Nearly 8,000 miles and an ocean separates Ian Chen from his biological family in northern China. If you ask him if he has ever felt alone in America, he says no and smiles broadly. He says the friends he found at Faulkner are his new family in Christ.
It was the kindness of others and their desire to serve that first impressed Chen when he came to live in the South. People at his church and his school went out of their way to comfort and love him, he said.
“I love my family in China and I see them during visits, but going back to China after living here in America, I see huge differences in how things and how people operate,” Chen said. “People here care more about your spiritual life, what we can do to help others, community service. People gave up their time for me. Sacrificed for me. They welcomed me into their home.”
Naturally, saying goodbye to his mother and father was difficult. He felt anxious, nervous and scared, but he was assured of one thing: his faith in God.
“I wasn’t sure what the future held. I was stepping into the unknown, but one thing my mom told me helped me. She said I was going to a place where they knew God. She said, ‘Where the people are that know God that is where your family will be. That will be your home.’ As Christians, we are family with one another,” Chen said.
When Chen was still in high school, he made the long journey to Montgomery to finish his education at two local Christian schools and then decided to pursue higher education at Faulkner University. He is now a junior studying computer science and minoring in math.
“The program has been so good. I’m glad I chose this field, because the more I learn about computer science, software and development, the more areas I find that need technology,” Chen said. “It’s challenging and a lot to learn, but it’s worth it. My professors connect what we learn in the classroom to real life. They encourage me and make the classes so interesting.”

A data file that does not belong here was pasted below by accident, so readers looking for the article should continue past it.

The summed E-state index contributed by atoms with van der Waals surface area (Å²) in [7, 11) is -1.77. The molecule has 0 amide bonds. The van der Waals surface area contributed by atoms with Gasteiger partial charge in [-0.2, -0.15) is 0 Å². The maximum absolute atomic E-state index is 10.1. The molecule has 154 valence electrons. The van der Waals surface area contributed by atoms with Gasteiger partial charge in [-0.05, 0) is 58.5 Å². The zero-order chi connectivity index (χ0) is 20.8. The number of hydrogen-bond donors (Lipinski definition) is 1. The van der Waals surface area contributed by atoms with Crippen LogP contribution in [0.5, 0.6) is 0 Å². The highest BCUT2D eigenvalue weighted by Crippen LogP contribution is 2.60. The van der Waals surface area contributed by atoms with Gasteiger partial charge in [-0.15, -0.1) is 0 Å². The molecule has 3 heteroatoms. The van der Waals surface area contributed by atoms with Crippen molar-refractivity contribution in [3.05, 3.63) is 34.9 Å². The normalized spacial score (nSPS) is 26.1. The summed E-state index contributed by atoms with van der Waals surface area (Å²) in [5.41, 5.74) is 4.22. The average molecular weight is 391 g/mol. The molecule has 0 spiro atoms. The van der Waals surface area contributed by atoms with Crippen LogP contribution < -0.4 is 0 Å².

Even more helpful has been learning about the business of technology and how as a programmer, he can help a company use resources wisely and save money, Chen said.
“Our professors are teaching us to use real-life techniques that a programmer would use to solve problems. We learn how things are run, how real industry works and we know what to look for and pay attention to as the industry changes as more new tech comes along,” he said.
The benefits of living and learning in America have been the freedom to not only choose his own career path, but to have a liberal arts education, Chen said.
“A liberal arts education not only teaches knowledge, but it gives students wisdom and guidance for what our goals should look like after graduation,” Chen said. “It showed me how to think, taught me more about the Bible, how to become a useful citizen to society and how to be a good man. When I told my parents, they were so happy.”
He is looking forward to finishing his last year at Faulkner and will then search for a company to sponsor his stay in America. Chen encourages those looking at coming to Faulkner from out of state or out of the country to be courageous, try something new and ask lots of questions.
He came to Faulkner, a stranger looking for a brighter future. He will leave a member of the Faulkner family.
“Trust in the living, true God and know that he has prepared the best for us,” Chen said. “In the end, it doesn’t matter how tough the journey may have been, how hard it may have been to leave my family, God was there and he made my path easy.”
Chen is a member of the Alpha Chi Honors Society, the Faulkner Computer Club and Sigma Zeta, the National Science and Mathematics Honor Society and has been a part of the social club, Sigma Phi Chi. He attends Landmark Church, volunteers during the summer at Lincoln Village in Tennessee and sings Christmas carols to local nursing homes. He has also worked for Culinary Management Solutions and currently works at Café Siena.